Watch List: Fashion Documentaries

Alexa Phillips

I have seen a good share of fashion documentaries (most of them being found on Netflix) and thought I would share a few of my personal favorites with you all. I love watching documentaries because it gives you an inside look at how something (or someone) operates. It’s your glimpse into their world, and you can learn a lot about it.

The September Issue


This is a must see for anyone interested in working in the fashion industry or who wants to go into magazine publishing. It takes you on the journey with the editors of Vogue to show what goes into producing the September issue. This takes place during the course of publishing the 2007 September issue. You get to see what clothes Anna (that is, Wintour) uses from the various runway shows and what decisions she makes as editor-in-chief to make sure the issue is the biggest yet. It also follows Grace Coddington, Vogue’s longtime creative director who has been working with Wintour as long as she has been EIC at Vogue. It chronicles her simultaneous journey of working on the various photoshoots for the issue and getting frustrated when spreads get canned (drama!). Both her and Wintour share clips of their stories and how they got to where they are throughout the course of the film. Coddington started out as a model for Vogue and eventually became creative director, while Wintour comes from a line of working as editors, for her father was an EIC for the Evening Standard in London. It also shows her daughter, Bee, who respects her mother, but would never want to follow into her footsteps as working in fashion. Every time I see this movie, I get more excited to potentially work for a fashion magazine. Journalism to me, can be stressful at times, like shown in this movie, but it pays off when you produce something that you and the rest of the world can be proud of.

The September Issue

The September Issue can be found for rent on iTunes.

Bill Cunningham New York

This documentary follows legendary street photographer for The New York Times Bill Cunningham in his day-to-day routine. He is known for his candid fashion photography, taking photos of people on the streets who happen to be sporting one identical trend and compiling it into a two minute video as well as a photo spread that shows up in the Style section each week. Cunningham is a humble man, staying in the same tiny apartment in the Carnegie Hall building and wears the same iconic blue jacket and still uses a film camera to take his photographs. He rides a bike all over Manhattan (you can imagine how dangerous this is nowadays!) to take photos of stylish people on the streets. The documentary also shares his philosophy on fashion, art and photography while watching how he interacts with his subjects on the street. Cunningham will take photos outside during fashion week, where the crowds are heightened and street style is at an all time high. He will also take photos at non-fashion events such as the New York Marathon, as people tend to wear something out of the norm. He has kept all of his work in his tiny apartment in boxes (imagine what it would be like to go through one of his boxes of photos!). Cunningham can spot the trends and they can be so spot on with how the rest of the world sees them, proving that street style really do have a voice in the fashion cycle and how trends spread. He lives the most simplistic life and goes to show that if you become famous, you can choose how much or little the fame gets in your head. I recommend this if you are fan of Cunningham’s or of fashion photography in general.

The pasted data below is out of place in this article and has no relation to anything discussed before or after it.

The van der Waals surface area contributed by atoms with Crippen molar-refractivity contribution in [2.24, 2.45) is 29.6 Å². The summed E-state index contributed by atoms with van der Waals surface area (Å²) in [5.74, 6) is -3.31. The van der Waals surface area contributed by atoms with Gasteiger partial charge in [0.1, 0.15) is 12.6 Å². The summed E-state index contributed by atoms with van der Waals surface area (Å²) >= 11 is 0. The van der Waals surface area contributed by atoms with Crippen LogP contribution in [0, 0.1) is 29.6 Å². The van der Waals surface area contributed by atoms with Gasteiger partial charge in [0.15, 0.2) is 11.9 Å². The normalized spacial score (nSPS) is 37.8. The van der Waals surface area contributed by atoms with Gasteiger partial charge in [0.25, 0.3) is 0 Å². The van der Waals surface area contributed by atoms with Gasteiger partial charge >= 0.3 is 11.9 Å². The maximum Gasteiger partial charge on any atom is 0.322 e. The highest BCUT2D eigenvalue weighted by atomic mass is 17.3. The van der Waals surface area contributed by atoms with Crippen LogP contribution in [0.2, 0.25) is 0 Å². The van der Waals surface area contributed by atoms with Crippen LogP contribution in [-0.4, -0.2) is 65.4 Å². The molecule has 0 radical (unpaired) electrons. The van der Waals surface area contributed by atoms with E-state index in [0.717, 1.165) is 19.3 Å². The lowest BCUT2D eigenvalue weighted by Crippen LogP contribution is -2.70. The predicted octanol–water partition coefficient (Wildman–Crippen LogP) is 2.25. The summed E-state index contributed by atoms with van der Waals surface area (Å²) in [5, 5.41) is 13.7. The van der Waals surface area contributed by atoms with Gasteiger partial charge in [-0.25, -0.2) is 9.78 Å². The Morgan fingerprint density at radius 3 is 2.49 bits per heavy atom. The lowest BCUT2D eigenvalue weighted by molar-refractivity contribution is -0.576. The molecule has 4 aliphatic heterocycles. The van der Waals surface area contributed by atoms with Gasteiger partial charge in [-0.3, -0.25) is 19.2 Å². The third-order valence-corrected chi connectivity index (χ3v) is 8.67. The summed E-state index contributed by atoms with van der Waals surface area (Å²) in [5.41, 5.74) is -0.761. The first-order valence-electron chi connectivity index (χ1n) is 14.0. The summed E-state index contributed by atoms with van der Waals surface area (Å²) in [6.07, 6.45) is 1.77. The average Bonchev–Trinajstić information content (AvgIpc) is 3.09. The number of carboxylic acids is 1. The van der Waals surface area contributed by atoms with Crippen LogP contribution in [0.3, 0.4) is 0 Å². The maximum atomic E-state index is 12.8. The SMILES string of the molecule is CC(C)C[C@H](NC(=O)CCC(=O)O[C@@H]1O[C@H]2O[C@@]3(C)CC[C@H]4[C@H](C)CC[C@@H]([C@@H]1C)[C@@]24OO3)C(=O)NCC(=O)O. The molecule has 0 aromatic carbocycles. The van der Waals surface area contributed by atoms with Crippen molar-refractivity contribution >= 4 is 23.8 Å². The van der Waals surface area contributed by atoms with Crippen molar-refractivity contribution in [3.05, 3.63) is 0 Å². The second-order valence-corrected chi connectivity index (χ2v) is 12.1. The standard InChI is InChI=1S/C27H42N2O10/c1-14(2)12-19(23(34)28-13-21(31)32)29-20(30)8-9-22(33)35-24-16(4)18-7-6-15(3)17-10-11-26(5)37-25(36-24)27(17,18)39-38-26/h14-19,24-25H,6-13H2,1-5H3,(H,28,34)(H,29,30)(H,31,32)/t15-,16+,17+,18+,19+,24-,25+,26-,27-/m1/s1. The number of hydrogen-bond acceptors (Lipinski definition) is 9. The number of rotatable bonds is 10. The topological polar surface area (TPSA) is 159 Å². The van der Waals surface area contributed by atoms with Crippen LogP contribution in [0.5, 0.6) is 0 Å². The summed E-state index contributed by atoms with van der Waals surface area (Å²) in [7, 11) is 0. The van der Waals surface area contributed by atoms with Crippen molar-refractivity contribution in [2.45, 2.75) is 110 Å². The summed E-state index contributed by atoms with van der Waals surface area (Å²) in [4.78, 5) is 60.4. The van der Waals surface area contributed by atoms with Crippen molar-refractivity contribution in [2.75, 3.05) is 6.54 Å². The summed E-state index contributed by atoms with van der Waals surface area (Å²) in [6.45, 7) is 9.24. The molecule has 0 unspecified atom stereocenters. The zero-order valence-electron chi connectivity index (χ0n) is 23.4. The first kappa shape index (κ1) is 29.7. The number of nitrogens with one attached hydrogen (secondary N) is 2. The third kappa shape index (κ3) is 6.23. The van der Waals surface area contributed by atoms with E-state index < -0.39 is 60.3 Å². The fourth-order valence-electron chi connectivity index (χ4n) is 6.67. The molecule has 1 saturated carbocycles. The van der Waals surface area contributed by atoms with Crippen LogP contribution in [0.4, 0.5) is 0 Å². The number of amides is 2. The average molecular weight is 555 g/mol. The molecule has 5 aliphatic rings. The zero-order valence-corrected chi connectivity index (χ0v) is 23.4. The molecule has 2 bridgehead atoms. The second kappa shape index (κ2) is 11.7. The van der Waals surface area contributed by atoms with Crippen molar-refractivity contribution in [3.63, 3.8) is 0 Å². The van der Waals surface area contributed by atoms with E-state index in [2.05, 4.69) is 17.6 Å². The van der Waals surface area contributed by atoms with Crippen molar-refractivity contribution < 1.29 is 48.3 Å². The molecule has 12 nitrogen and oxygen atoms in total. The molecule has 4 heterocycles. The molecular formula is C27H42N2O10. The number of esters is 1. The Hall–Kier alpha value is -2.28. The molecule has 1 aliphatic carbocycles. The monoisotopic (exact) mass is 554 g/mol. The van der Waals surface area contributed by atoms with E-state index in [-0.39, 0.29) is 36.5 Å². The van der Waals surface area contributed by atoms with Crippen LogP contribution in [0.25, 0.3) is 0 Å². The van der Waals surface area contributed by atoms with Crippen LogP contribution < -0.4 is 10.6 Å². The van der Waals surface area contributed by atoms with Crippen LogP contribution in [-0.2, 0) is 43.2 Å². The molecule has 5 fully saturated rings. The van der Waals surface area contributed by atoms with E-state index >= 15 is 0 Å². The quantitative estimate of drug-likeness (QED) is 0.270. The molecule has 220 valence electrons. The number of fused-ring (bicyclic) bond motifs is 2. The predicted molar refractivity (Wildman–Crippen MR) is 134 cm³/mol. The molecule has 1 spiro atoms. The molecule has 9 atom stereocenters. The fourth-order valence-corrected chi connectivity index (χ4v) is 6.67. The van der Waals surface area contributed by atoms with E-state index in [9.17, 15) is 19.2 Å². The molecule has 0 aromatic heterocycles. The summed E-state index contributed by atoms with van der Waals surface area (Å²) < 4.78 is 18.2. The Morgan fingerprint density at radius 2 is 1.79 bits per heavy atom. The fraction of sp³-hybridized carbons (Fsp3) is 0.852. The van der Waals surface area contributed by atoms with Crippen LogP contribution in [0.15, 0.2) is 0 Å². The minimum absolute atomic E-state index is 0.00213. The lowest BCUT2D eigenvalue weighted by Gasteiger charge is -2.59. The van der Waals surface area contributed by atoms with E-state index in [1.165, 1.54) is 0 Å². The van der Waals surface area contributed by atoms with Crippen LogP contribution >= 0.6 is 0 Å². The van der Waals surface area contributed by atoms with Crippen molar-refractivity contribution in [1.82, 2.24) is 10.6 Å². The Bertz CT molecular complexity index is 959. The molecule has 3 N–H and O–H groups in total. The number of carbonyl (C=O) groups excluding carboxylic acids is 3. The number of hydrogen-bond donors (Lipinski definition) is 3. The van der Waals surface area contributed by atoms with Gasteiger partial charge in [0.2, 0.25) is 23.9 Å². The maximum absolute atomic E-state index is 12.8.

Bill Cunningham New York can be found on Netflix or iTunes.

Cunningham’s latest piece for the Times

Scatter My Ashes at Bergdorf’s

This documentary follows the history of high-end department store Bergdorf Goodman in New York City. The store opened at the turn on the 19th century on Fifth Avenue by Herman Bergdorf, and later owned and managed by Edwin Goodman. The store now has two locations on Fifth Avenue between 57th and 58th street.The first location opened in 1928 and the second in 1990, catering to men. During the course of the film, it shares input from designers who have the privilege of being carried at such an elite brick-and-mortar store. Not all designers make it in, not before impressing Linda Fargo, Bergdorf’s buyer. The power she holds can essentially be compared to Anna Wintour. Another subplot of the documentary was how glamorous 2011 holiday windows were put together. Holiday windows for New York City department stores are anything but a joke; these extravagant displays take many months to a year to plan and execute. I would love to be in New York over Christmas just be able to walk around to see these windows. It follows the creative process for each set of windows all the way to when they are revealed during the holiday season. The documentary also recounts celebrities’ shopping experiences as well as sales associates. Being a sales associate is a cut throat job, but the reward is grand when you get commission off at $10,000 fur coat. This one is a fun one to watch from how a merchandising point of view. It is one of fashion’s most luxurious and well known stores, being portrayed in movies and TV shows. It caters to the world’s top celebrities and moneymakers. And plus, who can’t resist some amazing holiday windows?

Scatter My Ashes at Bergdorf’s can be found on iTunes and Netflix.

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